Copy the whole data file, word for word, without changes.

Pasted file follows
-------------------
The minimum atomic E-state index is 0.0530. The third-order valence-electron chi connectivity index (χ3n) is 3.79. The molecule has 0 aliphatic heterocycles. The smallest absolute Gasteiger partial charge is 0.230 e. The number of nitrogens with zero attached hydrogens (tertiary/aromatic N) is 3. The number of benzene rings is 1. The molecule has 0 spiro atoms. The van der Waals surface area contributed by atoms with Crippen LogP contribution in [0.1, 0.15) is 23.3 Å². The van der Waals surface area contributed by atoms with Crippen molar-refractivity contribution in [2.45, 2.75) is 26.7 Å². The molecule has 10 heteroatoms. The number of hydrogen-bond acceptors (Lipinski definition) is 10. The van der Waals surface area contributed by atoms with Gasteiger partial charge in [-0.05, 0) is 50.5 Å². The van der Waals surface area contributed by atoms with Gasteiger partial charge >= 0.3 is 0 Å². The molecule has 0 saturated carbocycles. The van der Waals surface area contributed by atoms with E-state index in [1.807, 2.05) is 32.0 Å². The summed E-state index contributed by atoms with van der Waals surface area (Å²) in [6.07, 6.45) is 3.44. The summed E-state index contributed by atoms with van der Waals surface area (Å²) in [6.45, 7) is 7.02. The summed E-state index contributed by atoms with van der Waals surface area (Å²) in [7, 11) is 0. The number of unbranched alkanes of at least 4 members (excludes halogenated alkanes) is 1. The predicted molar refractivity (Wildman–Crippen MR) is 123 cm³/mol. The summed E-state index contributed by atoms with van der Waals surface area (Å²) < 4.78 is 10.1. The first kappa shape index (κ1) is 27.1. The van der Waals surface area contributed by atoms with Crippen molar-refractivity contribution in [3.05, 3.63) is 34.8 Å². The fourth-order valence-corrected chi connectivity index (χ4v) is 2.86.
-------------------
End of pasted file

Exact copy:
The minimum atomic E-state index is 0.0530. The third-order valence-electron chi connectivity index (χ3n) is 3.79. The molecule has 0 aliphatic heterocycles. The smallest absolute Gasteiger partial charge is 0.230 e. The number of nitrogens with zero attached hydrogens (tertiary/aromatic N) is 3. The number of benzene rings is 1. The molecule has 0 spiro atoms. The van der Waals surface area contributed by atoms with Crippen LogP contribution in [0.1, 0.15) is 23.3 Å². The van der Waals surface area contributed by atoms with Crippen molar-refractivity contribution in [2.45, 2.75) is 26.7 Å². The molecule has 10 heteroatoms. The number of hydrogen-bond acceptors (Lipinski definition) is 10. The van der Waals surface area contributed by atoms with Gasteiger partial charge in [-0.05, 0) is 50.5 Å². The van der Waals surface area contributed by atoms with Gasteiger partial charge >= 0.3 is 0 Å². The molecule has 0 saturated carbocycles. The van der Waals surface area contributed by atoms with E-state index in [1.807, 2.05) is 32.0 Å². The summed E-state index contributed by atoms with van der Waals surface area (Å²) in [6.07, 6.45) is 3.44. The summed E-state index contributed by atoms with van der Waals surface area (Å²) in [6.45, 7) is 7.02. The summed E-state index contributed by atoms with van der Waals surface area (Å²) in [7, 11) is 0. The number of unbranched alkanes of at least 4 members (excludes halogenated alkanes) is 1. The predicted molar refractivity (Wildman–Crippen MR) is 123 cm³/mol. The summed E-state index contributed by atoms with van der Waals surface area (Å²) < 4.78 is 10.1. The first kappa shape index (κ1) is 27.1. The van der Waals surface area contributed by atoms with Crippen molar-refractivity contribution in [3.05, 3.63) is 34.8 Å². The fourth-order valence-corrected chi connectivity index (χ4v) is 2.86.